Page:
November 30, 2015

(Grid)locked out

By educating voters, we can effect meaningful change in Congress.

Wei Yi Ow / The Chicago Maroon

Many Americans view Congress as extremely inefficient. Legislation languishes on the floor for years, without any real progress. Overall, we have a government riddled with gridlock. But why? The answer has to do with a fundamental reality of American democracy.

The primary job of a politician is not to legislate; it is to get reelected. And contrary to popular belief, getting reelected is not about convincing everyone that your policies are earth-shattering or even correct. In fact, getting reelected does not entail convincing voters of much of anything. A 40-year veteran of political campaigns, Dave Fleischer, claims that campaigning is simply about getting people who already agree with you to show up to vote. He told Ira Glass of This American Life, “Conventional wisdom among political practitioners is you don’t talk to the people who are against you… You spend your time and energy talking first to people who completely agree with you to make sure they vote.” Glass notes, “it had never occurred to me that all the billions of dollars spent on politics in this country is mostly making messages that say, you already love this or you already fear that. So here’s how you should vote.”

In other words, campaigns don’t spend money to change your mind; they spend money to get you off the couch on Election Day. This mindset defines the motives of the self-interested politician. So, if an angry mass of factory workers advocates fervently against free trade, for example, politicians choose to appease this special interest in order to secure their votes, instead of advocating for free trade, whatever their true opinion of free trade might be. Politicians are slaves to special interests. They aren’t terribly conniving or purely power hungry, just interested in maintaining their livelihood.

Teachers unions unflaggingly support tenure for educators despite the fact that there has been no conclusive evidence in favor of the hypothesis that tenure improves teacher quality. Tenure has enormous significance for teachers as a whole, but less significance to parents whose kids will have teachers one way or the other. Teachers unions advocate aggressively for tenure, encouraging politicians to support it at a cost to the average constituent. In other words tenure may be the defining factor in the votes of thousands of individuals (teachers), but insignificant to the votes of a large majority of others. The politician is then faced with choosing between appeasing the teachers at a cost to apathetic taxpayers or eliminating tenure to promote competition in the education sector at the cost of thousands of votes. Their choice is obvious.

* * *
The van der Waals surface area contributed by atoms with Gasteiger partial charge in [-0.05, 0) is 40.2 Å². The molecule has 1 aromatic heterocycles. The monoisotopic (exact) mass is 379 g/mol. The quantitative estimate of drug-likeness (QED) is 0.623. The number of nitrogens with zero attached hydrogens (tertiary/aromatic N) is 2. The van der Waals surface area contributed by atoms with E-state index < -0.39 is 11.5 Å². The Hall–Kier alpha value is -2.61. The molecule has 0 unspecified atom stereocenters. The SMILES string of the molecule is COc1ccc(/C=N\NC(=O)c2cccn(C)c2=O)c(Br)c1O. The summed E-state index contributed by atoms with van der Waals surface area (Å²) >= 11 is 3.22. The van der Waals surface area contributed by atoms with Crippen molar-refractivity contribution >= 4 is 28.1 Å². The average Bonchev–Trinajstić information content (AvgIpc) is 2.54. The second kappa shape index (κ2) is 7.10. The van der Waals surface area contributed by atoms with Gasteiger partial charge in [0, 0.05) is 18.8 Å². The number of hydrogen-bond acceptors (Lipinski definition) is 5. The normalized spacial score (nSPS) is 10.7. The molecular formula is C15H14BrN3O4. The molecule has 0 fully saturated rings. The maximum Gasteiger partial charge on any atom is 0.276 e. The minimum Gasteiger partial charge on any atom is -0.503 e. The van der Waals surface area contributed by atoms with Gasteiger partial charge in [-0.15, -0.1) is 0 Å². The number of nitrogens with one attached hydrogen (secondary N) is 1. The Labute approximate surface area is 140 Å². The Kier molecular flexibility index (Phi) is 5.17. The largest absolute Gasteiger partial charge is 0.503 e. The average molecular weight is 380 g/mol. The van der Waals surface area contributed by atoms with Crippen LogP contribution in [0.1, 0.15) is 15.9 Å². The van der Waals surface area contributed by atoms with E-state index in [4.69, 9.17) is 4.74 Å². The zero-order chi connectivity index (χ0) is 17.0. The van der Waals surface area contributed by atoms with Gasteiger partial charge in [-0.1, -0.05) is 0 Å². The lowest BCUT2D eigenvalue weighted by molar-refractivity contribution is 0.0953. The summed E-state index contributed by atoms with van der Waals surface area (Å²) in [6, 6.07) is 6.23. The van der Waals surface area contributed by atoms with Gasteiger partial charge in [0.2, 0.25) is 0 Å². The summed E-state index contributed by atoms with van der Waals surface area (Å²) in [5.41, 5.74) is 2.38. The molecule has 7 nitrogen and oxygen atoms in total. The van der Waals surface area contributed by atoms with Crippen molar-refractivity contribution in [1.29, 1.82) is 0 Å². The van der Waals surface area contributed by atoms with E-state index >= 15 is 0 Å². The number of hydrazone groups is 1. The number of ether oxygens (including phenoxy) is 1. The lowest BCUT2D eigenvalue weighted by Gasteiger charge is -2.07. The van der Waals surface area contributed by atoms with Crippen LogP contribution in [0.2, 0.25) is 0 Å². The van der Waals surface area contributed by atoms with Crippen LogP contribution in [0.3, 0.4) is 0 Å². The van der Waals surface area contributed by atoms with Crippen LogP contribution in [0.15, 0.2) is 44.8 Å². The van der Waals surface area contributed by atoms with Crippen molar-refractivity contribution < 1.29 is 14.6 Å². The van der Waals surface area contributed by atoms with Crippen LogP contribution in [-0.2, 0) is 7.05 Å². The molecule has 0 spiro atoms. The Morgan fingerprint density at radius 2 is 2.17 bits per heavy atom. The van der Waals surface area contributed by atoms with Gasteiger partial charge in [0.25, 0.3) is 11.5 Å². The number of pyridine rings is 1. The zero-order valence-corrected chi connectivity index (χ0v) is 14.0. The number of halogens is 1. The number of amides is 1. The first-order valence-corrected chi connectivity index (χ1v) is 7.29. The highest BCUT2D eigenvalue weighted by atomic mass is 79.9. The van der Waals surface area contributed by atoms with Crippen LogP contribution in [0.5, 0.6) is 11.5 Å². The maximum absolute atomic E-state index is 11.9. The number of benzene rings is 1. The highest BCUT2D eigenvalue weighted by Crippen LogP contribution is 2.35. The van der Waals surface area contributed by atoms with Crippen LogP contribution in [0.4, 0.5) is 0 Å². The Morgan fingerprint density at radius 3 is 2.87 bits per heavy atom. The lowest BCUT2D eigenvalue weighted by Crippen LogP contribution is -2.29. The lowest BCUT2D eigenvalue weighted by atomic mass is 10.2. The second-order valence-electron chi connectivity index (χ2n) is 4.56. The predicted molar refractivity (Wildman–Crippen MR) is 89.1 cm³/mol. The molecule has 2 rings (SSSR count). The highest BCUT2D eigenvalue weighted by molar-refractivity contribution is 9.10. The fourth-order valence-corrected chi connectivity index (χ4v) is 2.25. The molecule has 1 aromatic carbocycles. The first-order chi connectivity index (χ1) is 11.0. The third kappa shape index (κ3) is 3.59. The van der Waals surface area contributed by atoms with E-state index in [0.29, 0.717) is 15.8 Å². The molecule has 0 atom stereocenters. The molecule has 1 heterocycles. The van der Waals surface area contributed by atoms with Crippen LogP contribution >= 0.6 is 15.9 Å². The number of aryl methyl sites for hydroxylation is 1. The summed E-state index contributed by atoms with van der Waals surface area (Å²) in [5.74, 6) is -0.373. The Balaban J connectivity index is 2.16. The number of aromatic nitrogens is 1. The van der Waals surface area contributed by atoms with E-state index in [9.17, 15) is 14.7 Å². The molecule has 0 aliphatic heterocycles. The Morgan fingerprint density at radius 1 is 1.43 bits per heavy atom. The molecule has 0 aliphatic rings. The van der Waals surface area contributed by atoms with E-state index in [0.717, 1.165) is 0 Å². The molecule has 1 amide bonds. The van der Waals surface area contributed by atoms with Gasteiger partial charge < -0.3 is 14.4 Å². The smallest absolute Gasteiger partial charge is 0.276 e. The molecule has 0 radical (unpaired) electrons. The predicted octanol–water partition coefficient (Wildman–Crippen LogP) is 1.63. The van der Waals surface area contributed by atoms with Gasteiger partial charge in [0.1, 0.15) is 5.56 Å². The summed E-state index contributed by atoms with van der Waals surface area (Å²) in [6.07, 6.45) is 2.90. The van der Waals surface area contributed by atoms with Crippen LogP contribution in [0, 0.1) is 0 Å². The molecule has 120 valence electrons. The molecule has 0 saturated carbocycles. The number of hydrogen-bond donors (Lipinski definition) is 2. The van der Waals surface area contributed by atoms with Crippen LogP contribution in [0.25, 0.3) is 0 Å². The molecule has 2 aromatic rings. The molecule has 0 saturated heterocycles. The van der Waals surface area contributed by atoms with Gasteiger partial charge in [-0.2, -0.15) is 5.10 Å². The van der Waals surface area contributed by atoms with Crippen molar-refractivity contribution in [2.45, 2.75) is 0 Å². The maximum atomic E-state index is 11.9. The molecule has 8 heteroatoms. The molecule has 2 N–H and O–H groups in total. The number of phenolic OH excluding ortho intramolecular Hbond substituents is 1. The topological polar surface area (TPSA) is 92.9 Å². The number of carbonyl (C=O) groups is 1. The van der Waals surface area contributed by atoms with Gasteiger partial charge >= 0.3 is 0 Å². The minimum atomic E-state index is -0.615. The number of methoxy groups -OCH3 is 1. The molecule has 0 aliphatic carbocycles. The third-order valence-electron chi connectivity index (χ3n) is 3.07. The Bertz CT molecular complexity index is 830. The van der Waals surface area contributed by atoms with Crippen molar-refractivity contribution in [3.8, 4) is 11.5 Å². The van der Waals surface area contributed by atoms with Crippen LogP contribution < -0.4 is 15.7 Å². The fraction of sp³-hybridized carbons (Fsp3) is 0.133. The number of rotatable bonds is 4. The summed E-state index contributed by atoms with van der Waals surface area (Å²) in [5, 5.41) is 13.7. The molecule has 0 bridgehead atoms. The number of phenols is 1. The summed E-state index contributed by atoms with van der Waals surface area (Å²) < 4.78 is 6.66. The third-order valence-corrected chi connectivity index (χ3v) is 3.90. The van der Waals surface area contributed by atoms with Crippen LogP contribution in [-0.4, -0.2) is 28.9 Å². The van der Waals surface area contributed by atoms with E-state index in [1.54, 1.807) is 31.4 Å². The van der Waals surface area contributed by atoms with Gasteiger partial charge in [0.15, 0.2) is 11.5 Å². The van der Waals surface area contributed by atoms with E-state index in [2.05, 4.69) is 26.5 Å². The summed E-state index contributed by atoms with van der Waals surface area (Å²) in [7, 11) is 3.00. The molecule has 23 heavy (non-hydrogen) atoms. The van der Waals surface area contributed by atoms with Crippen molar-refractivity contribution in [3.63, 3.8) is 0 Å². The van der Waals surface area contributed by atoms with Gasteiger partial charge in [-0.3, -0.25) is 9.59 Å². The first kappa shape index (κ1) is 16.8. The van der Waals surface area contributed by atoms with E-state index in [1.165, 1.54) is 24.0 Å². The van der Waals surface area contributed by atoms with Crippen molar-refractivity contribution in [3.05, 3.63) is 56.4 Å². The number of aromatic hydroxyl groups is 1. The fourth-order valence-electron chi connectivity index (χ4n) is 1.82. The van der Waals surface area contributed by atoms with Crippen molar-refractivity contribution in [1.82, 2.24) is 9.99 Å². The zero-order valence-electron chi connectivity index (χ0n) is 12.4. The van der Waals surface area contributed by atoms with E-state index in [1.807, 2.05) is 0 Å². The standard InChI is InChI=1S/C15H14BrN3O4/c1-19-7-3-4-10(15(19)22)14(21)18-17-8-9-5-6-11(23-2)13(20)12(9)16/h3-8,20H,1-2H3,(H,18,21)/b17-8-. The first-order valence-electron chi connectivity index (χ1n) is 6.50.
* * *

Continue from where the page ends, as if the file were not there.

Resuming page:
In his book Naked Economics, economist Charlie Wheelan notes how corn farmers, who support an ethanol tax subsidy which increases demand for corn, have been a key component in Iowa presidential campaigns. Politicians discovered that one of the keys to winning Iowa was supporting this ethanol tax, which has fundamental repercussions for farmers, but negligible repercussions to the 98 percent of people who were footing the bill. If politics were just about the money, the majority of individuals could undoubtedly muster the funds to defeat the three percent of the population that are farmers, but that’s not what happens because the majority of people simply don’t care.

Select groups of farmers or workmen can exert a great deal of force on Capitol Hill primarily because, as Wheelan puts it, “the costs of whatever favors they wrangle out of the system are spread over a large, unorganized segment of the population.”

If a special interest group is willing to donate large sums of money to a political campaign, it may give them a louder voice, but the integral fact is that some people care about the ethanol tax subsidy and others do not; some people care about teacher tenure while others do not. Even if special interest groups couldn’t wield money as a tool, they would have a wide variety of tactics at their disposal to exert influence on politics, and one of these is the threat of withholding their votes.

The issue here is not the fact that there is money in politics, nor that special interest groups exist. The issue is that the larger voice of the public or the general will does not drown out the voices of these select few. Some individuals may think somewhat pompously that they are not part of the pervasive issue in American politics—the perceived lack of progress that takes place in Congress—believing instead that it is those apathetic, uneducated voters that are the problem. But no, it is all of us. It is all of us who are fundamentally self-interested when legislation threatens our status quo, but apathetic when larger events could conspire to improve living standards across the nation by something like a few percentage points over the next decade.

Improving politics is not about convincing people to act in opposition to their best interests. It is instead about educating individuals about what is and is not in their best interests. It is about creating reasonable voters who weigh the issues based upon their pros and cons instead of their ingrained political ideologies. It’s about inspiring politicians to run “on the issues” by subjecting them to a smart, questioning voter base. The public must endeavor to do more to learn about the facts and to spark productive national debates. We have a responsibility as a society to attempt to better educate voters. But, politicians must also assume responsibility as they have the legislative tools to actually solve problems. While the problem may arise from voter ignorance and indifference, it ultimately cannot be solved without action in Washington.

Nicholas Aldridge is a first-year in the College.

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